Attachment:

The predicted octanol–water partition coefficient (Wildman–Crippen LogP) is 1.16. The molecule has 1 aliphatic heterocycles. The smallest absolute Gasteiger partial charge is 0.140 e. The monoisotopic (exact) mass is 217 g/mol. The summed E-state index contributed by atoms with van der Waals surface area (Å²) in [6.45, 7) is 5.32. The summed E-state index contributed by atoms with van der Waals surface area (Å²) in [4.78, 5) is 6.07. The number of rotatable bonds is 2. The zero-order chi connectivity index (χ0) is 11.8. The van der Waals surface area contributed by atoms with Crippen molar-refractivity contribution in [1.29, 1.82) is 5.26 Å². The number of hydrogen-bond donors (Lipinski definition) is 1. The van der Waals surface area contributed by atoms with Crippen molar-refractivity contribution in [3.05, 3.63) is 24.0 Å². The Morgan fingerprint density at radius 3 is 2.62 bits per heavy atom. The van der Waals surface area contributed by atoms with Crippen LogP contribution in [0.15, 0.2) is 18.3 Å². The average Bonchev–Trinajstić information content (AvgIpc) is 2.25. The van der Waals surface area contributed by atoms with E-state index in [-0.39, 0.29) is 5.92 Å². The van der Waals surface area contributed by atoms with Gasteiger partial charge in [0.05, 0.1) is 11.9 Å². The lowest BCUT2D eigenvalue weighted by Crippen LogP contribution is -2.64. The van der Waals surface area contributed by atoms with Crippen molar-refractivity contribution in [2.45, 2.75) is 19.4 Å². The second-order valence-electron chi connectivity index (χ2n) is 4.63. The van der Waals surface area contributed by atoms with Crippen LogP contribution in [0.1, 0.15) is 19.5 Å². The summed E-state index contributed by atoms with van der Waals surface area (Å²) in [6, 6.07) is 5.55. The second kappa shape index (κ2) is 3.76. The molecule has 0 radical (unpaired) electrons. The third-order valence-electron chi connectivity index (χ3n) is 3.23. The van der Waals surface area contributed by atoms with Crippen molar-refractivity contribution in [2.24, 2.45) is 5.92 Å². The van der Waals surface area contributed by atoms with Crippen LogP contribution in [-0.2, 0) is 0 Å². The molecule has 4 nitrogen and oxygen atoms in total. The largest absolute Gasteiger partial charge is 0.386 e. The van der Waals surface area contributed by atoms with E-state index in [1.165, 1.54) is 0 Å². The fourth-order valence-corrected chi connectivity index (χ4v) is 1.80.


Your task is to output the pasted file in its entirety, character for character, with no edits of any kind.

The predicted octanol–water partition coefficient (Wildman–Crippen LogP) is 1.16. The molecule has 1 aliphatic heterocycles. The smallest absolute Gasteiger partial charge is 0.140 e. The monoisotopic (exact) mass is 217 g/mol. The summed E-state index contributed by atoms with van der Waals surface area (Å²) in [6.45, 7) is 5.32. The summed E-state index contributed by atoms with van der Waals surface area (Å²) in [4.78, 5) is 6.07. The number of rotatable bonds is 2. The zero-order chi connectivity index (χ0) is 11.8. The van der Waals surface area contributed by atoms with Crippen molar-refractivity contribution in [1.29, 1.82) is 5.26 Å². The number of hydrogen-bond donors (Lipinski definition) is 1. The van der Waals surface area contributed by atoms with Crippen molar-refractivity contribution in [3.05, 3.63) is 24.0 Å². The Morgan fingerprint density at radius 3 is 2.62 bits per heavy atom. The van der Waals surface area contributed by atoms with Crippen LogP contribution in [0.15, 0.2) is 18.3 Å². The average Bonchev–Trinajstić information content (AvgIpc) is 2.25. The van der Waals surface area contributed by atoms with E-state index in [-0.39, 0.29) is 5.92 Å². The van der Waals surface area contributed by atoms with Gasteiger partial charge in [0.05, 0.1) is 11.9 Å². The lowest BCUT2D eigenvalue weighted by Crippen LogP contribution is -2.64. The van der Waals surface area contributed by atoms with Crippen molar-refractivity contribution in [2.45, 2.75) is 19.4 Å². The second-order valence-electron chi connectivity index (χ2n) is 4.63. The van der Waals surface area contributed by atoms with Crippen LogP contribution in [0.1, 0.15) is 19.5 Å². The summed E-state index contributed by atoms with van der Waals surface area (Å²) in [6, 6.07) is 5.55. The second kappa shape index (κ2) is 3.76. The molecule has 0 radical (unpaired) electrons. The third-order valence-electron chi connectivity index (χ3n) is 3.23. The van der Waals surface area contributed by atoms with Crippen molar-refractivity contribution in [2.24, 2.45) is 5.92 Å². The van der Waals surface area contributed by atoms with Crippen LogP contribution in [-0.2, 0) is 0 Å². The molecule has 4 nitrogen and oxygen atoms in total. The largest absolute Gasteiger partial charge is 0.386 e. The van der Waals surface area contributed by atoms with E-state index in [1.165, 1.54) is 0 Å². The fourth-order valence-corrected chi connectivity index (χ4v) is 1.80.